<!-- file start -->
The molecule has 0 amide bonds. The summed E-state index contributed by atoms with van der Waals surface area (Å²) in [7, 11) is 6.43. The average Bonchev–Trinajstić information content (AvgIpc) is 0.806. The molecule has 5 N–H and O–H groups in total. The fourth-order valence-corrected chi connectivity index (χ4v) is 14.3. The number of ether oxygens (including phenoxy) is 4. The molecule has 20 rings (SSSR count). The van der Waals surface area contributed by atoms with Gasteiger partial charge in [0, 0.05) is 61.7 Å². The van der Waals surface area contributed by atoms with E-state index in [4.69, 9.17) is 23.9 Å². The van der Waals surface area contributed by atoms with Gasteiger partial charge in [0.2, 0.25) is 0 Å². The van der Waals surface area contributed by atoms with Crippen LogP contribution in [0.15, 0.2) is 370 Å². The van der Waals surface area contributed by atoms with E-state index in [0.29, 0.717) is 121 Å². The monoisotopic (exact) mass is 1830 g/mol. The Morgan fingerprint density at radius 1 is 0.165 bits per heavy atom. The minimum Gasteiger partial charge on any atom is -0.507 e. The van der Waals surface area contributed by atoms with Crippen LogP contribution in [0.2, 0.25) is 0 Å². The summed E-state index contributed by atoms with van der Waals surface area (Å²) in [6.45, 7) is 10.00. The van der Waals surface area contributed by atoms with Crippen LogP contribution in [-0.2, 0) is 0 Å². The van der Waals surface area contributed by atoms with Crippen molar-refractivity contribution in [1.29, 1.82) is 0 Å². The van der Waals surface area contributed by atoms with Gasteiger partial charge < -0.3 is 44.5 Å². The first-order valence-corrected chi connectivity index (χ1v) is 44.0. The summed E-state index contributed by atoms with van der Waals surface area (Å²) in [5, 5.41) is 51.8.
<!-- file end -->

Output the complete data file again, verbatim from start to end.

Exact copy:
The molecule has 0 amide bonds. The summed E-state index contributed by atoms with van der Waals surface area (Å²) in [7, 11) is 6.43. The average Bonchev–Trinajstić information content (AvgIpc) is 0.806. The molecule has 5 N–H and O–H groups in total. The fourth-order valence-corrected chi connectivity index (χ4v) is 14.3. The number of ether oxygens (including phenoxy) is 4. The molecule has 20 rings (SSSR count). The van der Waals surface area contributed by atoms with Gasteiger partial charge in [0, 0.05) is 61.7 Å². The van der Waals surface area contributed by atoms with E-state index in [4.69, 9.17) is 23.9 Å². The van der Waals surface area contributed by atoms with Gasteiger partial charge in [0.2, 0.25) is 0 Å². The van der Waals surface area contributed by atoms with Crippen LogP contribution in [0.15, 0.2) is 370 Å². The van der Waals surface area contributed by atoms with E-state index in [0.29, 0.717) is 121 Å². The monoisotopic (exact) mass is 1830 g/mol. The Morgan fingerprint density at radius 1 is 0.165 bits per heavy atom. The minimum Gasteiger partial charge on any atom is -0.507 e. The van der Waals surface area contributed by atoms with Crippen LogP contribution in [0.2, 0.25) is 0 Å². The summed E-state index contributed by atoms with van der Waals surface area (Å²) in [6.45, 7) is 10.00. The van der Waals surface area contributed by atoms with Crippen LogP contribution in [-0.2, 0) is 0 Å². The van der Waals surface area contributed by atoms with Crippen molar-refractivity contribution in [1.29, 1.82) is 0 Å². The van der Waals surface area contributed by atoms with Gasteiger partial charge < -0.3 is 44.5 Å². The first-order valence-corrected chi connectivity index (χ1v) is 44.0. The summed E-state index contributed by atoms with van der Waals surface area (Å²) in [5, 5.41) is 51.8.